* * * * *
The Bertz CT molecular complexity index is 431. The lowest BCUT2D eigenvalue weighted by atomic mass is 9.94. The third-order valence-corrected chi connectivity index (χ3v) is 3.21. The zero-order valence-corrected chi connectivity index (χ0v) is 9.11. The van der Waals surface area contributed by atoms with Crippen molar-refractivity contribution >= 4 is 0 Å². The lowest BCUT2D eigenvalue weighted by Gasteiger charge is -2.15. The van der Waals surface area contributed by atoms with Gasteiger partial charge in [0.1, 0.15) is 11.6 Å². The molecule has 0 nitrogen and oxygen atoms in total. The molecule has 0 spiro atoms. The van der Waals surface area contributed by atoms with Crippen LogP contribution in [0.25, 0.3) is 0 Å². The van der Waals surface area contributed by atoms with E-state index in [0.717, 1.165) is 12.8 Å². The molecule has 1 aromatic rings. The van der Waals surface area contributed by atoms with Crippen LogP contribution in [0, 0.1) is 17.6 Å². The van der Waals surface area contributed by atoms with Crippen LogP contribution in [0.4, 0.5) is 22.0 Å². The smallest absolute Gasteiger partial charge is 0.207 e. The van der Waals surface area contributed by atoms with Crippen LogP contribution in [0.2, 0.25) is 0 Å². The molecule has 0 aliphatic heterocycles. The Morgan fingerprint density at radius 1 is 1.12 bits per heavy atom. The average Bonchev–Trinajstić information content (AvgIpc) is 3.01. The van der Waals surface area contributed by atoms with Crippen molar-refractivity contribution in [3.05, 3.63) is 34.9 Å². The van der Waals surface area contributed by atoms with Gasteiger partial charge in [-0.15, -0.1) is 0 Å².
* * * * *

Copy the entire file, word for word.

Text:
The Bertz CT molecular complexity index is 431. The lowest BCUT2D eigenvalue weighted by atomic mass is 9.94. The third-order valence-corrected chi connectivity index (χ3v) is 3.21. The zero-order valence-corrected chi connectivity index (χ0v) is 9.11. The van der Waals surface area contributed by atoms with Crippen molar-refractivity contribution >= 4 is 0 Å². The lowest BCUT2D eigenvalue weighted by Gasteiger charge is -2.15. The van der Waals surface area contributed by atoms with Gasteiger partial charge in [0.1, 0.15) is 11.6 Å². The molecule has 0 nitrogen and oxygen atoms in total. The molecule has 0 spiro atoms. The van der Waals surface area contributed by atoms with Crippen LogP contribution in [0.25, 0.3) is 0 Å². The van der Waals surface area contributed by atoms with E-state index in [0.717, 1.165) is 12.8 Å². The molecule has 1 aromatic rings. The van der Waals surface area contributed by atoms with Crippen LogP contribution in [0, 0.1) is 17.6 Å². The van der Waals surface area contributed by atoms with Crippen LogP contribution in [0.4, 0.5) is 22.0 Å². The smallest absolute Gasteiger partial charge is 0.207 e. The van der Waals surface area contributed by atoms with Crippen LogP contribution in [0.2, 0.25) is 0 Å². The molecule has 0 aliphatic heterocycles. The Morgan fingerprint density at radius 1 is 1.12 bits per heavy atom. The average Bonchev–Trinajstić information content (AvgIpc) is 3.01. The van der Waals surface area contributed by atoms with Crippen molar-refractivity contribution in [3.05, 3.63) is 34.9 Å². The van der Waals surface area contributed by atoms with Gasteiger partial charge in [-0.15, -0.1) is 0 Å².